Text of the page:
Dietary supplementation of omega-3 fatty acids and subsequent effects on fresh, cooled, and frozen seminal characteristics of stallions
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The use of cooled and frozen/thawed semen offers many advantages to breeders. However, many stallions produce spermatozoa that are unable to endure the stresses of cooling/storage and freezing/thawing. Improving the quality and viability of equine spermatozoa via appropriate dietary manipulation could make these stallions commercially viable for cooling or cryopreservation. To evaluate whether spermatozoa quality and viability can be improved by supplementation of omega-3 fatty acids, and if improvements can be made by altering the sources of these fats, nine miniature stallions were placed into 1 of 2 treatment groups and fed either a fish- or algae/flaxseed-based supplement which was added to the basal concentrate. Motion characteristics, membrane integrity and morphology of spermatozoa in fresh, cooled/stored (24 and 48 h), and frozen/thawed semen samples were analyzed. When comparing spermatozoa obtained from stallions in each treatment, no differences were found (P > 0.05) in motility, percentage of membrane intact spermatozoa, and percentage of morphologically normal spermatozoa of stallions. Overall, omega-3 supplementation did not appear to have a beneficial effect on offsetting the harmful effects of the cooling and freezing processes. However, when analyzing the data of one stallion that had < 40% progressive motility (PMOT) after 24 h of cooling and storage, a significant increase was observed in total motility, and progressive motility of fresh and 24 h cooled/stored spermatozoa was observed when supplemented with the fish-based supplement. Thus, omega-3 fatty acid supplementation may be most beneficial for stallions that produce lower quality ejaculates. However, further studies should be conducted, with a larger sample size, in order to substantiate these findings.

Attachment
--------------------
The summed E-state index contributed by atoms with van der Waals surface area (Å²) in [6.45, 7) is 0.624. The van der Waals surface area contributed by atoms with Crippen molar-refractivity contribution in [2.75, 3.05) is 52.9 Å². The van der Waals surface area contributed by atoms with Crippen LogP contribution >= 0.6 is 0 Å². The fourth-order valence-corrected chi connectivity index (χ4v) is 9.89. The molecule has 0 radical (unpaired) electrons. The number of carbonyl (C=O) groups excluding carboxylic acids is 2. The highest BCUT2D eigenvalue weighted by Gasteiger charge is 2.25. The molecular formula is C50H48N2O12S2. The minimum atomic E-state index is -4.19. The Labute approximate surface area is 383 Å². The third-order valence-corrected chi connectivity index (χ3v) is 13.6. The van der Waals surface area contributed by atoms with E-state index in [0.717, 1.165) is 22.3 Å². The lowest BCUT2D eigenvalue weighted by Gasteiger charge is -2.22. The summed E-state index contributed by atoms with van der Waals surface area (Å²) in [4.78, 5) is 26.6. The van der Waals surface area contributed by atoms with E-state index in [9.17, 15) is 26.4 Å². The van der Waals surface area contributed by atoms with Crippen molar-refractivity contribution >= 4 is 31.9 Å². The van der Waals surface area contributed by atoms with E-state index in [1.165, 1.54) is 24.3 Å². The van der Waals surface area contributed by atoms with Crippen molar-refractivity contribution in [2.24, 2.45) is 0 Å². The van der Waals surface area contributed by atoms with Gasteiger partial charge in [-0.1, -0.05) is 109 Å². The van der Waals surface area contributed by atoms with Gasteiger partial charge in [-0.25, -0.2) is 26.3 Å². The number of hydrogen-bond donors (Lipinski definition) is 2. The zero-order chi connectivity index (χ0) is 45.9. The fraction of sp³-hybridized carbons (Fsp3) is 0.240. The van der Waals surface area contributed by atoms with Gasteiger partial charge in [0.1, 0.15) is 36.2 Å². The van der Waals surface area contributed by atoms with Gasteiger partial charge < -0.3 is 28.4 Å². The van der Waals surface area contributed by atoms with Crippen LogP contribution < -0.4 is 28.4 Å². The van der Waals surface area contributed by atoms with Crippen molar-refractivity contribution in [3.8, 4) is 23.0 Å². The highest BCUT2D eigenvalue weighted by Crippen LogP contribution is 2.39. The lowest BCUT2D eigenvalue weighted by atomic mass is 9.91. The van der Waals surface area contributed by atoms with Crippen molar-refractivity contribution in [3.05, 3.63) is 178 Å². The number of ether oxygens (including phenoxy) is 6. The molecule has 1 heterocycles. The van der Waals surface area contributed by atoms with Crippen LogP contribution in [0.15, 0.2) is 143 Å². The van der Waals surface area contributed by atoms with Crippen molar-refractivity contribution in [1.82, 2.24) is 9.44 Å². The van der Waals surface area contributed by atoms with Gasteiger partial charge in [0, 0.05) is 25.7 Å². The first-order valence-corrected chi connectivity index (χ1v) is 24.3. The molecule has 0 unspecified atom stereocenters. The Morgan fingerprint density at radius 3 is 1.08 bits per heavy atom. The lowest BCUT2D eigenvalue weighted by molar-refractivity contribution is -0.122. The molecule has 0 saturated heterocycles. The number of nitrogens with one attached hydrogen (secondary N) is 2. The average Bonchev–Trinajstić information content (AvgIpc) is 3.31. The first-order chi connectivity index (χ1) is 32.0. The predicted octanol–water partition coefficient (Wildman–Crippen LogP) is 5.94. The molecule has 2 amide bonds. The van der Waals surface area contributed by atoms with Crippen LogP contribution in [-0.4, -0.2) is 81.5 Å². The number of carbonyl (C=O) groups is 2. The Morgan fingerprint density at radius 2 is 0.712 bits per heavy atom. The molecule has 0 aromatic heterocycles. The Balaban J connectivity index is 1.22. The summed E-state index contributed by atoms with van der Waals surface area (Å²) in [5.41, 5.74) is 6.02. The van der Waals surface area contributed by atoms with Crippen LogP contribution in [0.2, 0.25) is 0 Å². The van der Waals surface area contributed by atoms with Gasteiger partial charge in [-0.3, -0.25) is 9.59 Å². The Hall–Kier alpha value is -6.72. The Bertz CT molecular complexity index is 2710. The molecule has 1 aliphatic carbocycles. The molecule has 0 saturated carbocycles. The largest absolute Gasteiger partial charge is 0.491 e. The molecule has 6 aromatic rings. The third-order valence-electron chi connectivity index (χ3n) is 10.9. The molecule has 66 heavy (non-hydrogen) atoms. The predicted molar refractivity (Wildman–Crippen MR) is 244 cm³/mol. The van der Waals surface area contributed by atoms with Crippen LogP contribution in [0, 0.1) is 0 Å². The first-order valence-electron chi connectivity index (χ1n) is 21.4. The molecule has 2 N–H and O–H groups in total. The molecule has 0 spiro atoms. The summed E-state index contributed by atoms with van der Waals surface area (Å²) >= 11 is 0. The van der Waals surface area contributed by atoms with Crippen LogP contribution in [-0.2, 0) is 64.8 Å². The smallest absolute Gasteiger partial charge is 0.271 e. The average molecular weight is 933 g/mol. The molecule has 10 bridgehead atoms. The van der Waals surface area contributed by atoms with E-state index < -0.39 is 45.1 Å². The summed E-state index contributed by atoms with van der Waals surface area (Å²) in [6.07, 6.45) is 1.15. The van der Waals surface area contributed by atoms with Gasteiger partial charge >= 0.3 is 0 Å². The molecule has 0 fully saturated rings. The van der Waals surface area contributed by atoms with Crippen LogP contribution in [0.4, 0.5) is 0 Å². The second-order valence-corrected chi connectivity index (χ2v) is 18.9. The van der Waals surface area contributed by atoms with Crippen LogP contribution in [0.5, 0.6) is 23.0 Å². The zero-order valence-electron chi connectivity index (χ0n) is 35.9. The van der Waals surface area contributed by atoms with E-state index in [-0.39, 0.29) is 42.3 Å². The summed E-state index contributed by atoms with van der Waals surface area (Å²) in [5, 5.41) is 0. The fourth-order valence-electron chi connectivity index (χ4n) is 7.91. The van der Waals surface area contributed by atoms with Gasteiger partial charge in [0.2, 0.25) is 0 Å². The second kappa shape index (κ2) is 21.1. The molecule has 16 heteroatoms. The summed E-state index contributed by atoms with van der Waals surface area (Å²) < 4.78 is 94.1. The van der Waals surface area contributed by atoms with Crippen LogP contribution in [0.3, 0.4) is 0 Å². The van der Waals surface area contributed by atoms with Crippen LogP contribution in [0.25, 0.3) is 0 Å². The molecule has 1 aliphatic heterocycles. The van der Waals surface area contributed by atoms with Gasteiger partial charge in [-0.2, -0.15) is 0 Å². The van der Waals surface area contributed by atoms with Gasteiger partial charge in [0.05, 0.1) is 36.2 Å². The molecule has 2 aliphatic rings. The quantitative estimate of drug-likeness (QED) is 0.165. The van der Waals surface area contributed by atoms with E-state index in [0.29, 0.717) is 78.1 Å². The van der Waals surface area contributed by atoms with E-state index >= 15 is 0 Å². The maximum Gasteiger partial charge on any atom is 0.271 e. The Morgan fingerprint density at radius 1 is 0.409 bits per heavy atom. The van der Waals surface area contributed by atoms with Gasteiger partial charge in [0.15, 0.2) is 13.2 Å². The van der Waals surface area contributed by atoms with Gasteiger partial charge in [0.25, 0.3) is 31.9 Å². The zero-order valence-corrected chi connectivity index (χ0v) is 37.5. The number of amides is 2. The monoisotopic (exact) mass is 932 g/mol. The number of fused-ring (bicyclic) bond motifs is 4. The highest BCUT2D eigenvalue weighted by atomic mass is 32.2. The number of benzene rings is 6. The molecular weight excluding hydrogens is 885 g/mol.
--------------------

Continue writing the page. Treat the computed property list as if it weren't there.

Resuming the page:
Grady, Sicilia Tatiana (2008). Dietary supplementation of omega-3 fatty acids and subsequent effects on fresh, cooled, and frozen seminal characteristics of stallions. Master's thesis, Texas A&M University. Available electronically from